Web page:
Global Meeting of Women Articulation, organized by La Vía Campesina, an international peasant movement began on November 22. (Photo: Vyshakh T/ Peoples Dispatch)
Global Meeting of Women Articulation, organized by La Vía Campesina, an international peasant movement, began on November 22 in Negombo, Sri Lanka. This international meeting aims to reflect on different challenges faced by peasant women and women in general. Over 60 peasant women leaders from 20 different countries across the globe joined the conference.
La Vía Campesina (LVC) [the peasants’ way] operates in 81 countries with the objective of bringing together millions of peasants, small farmers, landless people, rural women, indigenous people, migrants and agricultural workers. It aims to defend peasant agriculture against corporate driven agriculture and to build food sovereignty globally. It is committed to the struggle for the liberation of its people and the continuous transformation of their reality. Strengthening and promoting popular peasant feminism is one of the central agendas of LVC.
The principle objectives of Vía Campesina’s peasant women’s meeting are to realize collective study and political training as a way to advance organizational consciousness, and to leverage and strengthen organizational tasks for the LVC women articulation (refers to organising in Latin America) at the regional level as well as internationally. The meeting also aims to be a platform to share experiences of women’s struggle in different regions, and to exchange organizational and formative work processes with the women members of LVC in different regions and finally to construct an action plan for international articulation.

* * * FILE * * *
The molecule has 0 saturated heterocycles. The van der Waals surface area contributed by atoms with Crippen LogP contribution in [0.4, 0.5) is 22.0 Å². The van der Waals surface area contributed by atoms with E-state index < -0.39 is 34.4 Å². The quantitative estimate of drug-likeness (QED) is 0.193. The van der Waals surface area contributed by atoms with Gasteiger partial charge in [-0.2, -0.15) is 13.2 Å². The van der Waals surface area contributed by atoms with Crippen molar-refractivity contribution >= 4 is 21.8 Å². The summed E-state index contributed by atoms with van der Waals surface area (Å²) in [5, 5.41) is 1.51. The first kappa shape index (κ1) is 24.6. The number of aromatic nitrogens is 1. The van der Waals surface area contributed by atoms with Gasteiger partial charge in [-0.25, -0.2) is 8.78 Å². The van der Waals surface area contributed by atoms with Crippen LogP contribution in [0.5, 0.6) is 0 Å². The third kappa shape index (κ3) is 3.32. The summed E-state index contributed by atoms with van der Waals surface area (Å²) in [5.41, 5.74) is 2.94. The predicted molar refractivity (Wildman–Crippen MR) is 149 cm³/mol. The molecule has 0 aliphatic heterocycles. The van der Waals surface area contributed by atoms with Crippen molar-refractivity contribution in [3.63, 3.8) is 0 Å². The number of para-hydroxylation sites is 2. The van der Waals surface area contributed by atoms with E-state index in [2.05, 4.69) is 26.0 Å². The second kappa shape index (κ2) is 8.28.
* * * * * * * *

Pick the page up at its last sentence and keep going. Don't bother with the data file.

“We are developing the strategies with La Vía Campesina, the biggest peasant movement and it is a way forward for us. Recently, the peasant rights declaration was approved by the third committee of the United Nations [it is yet to be adopted by the UN and is expected to happen in December]. It is La Vía Campesinawho first fought for these declarations and peasant rights and for those working in the rural areas”, said Elizabeth Mpofu, representative of the Small Holder Organic Farmers’ Forum, Zimbabwe.
The event began with the Mística ceremony [a ceremony in which the four elements: earth, water, fire and wind are honoured]. Peasant women from Latin America, Africa, Asia and Europe associated with different local and regional social organizations shared the experiences and problems they live through every day. Lack of equal rights, political power, decision making rights, educational access leading to exclusion of women; feudal mentality of men; differential wages; violence against women; etc. were some of the key challenges brought out and emphasized in the conference.
“All the lessons that we learn by traveling and coming together with our compañeras [fellow comrades] from different countries have led us to the realization that this is a globalized effort, that we cannot do it regionally. So, this is why we do it and this is why we will continue to do it”, said Rosemary Martinez, president of Sin Fronteras Organizing Project, Texas, highlighting the importance of the event.
The event will culminate on November 25, with a solidarity demonstration to mark the International Day to Combat Violence against Women.